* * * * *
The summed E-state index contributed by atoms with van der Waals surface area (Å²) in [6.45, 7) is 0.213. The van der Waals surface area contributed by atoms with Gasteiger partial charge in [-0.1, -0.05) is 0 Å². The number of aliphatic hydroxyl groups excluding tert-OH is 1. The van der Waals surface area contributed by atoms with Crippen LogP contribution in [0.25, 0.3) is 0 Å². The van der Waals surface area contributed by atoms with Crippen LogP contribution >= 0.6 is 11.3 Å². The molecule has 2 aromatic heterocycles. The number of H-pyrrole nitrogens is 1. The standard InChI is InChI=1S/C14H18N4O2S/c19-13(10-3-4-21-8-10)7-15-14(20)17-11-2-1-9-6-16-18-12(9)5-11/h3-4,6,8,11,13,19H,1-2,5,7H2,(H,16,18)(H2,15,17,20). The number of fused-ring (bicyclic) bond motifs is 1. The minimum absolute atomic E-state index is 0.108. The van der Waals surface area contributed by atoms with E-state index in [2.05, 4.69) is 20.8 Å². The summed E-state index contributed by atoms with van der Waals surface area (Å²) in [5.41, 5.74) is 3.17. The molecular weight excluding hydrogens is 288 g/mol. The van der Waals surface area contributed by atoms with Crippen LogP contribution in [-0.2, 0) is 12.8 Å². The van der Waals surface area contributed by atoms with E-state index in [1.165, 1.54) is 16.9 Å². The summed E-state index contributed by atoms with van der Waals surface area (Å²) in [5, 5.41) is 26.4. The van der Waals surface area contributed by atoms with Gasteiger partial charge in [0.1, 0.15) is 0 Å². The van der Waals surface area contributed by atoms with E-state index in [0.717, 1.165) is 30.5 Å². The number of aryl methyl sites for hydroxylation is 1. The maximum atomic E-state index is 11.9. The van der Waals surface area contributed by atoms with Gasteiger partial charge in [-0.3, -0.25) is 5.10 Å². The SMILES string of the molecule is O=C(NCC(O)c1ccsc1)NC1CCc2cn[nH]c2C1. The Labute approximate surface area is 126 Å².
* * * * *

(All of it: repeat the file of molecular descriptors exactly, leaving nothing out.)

The summed E-state index contributed by atoms with van der Waals surface area (Å²) in [6.45, 7) is 0.213. The van der Waals surface area contributed by atoms with Gasteiger partial charge in [-0.1, -0.05) is 0 Å². The number of aliphatic hydroxyl groups excluding tert-OH is 1. The van der Waals surface area contributed by atoms with Crippen LogP contribution in [0.25, 0.3) is 0 Å². The van der Waals surface area contributed by atoms with Crippen LogP contribution >= 0.6 is 11.3 Å². The molecule has 2 aromatic heterocycles. The number of H-pyrrole nitrogens is 1. The standard InChI is InChI=1S/C14H18N4O2S/c19-13(10-3-4-21-8-10)7-15-14(20)17-11-2-1-9-6-16-18-12(9)5-11/h3-4,6,8,11,13,19H,1-2,5,7H2,(H,16,18)(H2,15,17,20). The number of fused-ring (bicyclic) bond motifs is 1. The minimum absolute atomic E-state index is 0.108. The van der Waals surface area contributed by atoms with E-state index in [2.05, 4.69) is 20.8 Å². The summed E-state index contributed by atoms with van der Waals surface area (Å²) in [5.41, 5.74) is 3.17. The molecular weight excluding hydrogens is 288 g/mol. The van der Waals surface area contributed by atoms with Crippen LogP contribution in [-0.2, 0) is 12.8 Å². The van der Waals surface area contributed by atoms with E-state index in [1.165, 1.54) is 16.9 Å². The summed E-state index contributed by atoms with van der Waals surface area (Å²) in [5, 5.41) is 26.4. The van der Waals surface area contributed by atoms with Gasteiger partial charge in [0.1, 0.15) is 0 Å². The van der Waals surface area contributed by atoms with E-state index in [0.717, 1.165) is 30.5 Å². The number of aryl methyl sites for hydroxylation is 1. The maximum atomic E-state index is 11.9. The van der Waals surface area contributed by atoms with Gasteiger partial charge in [-0.3, -0.25) is 5.10 Å². The SMILES string of the molecule is O=C(NCC(O)c1ccsc1)NC1CCc2cn[nH]c2C1. The Labute approximate surface area is 126 Å².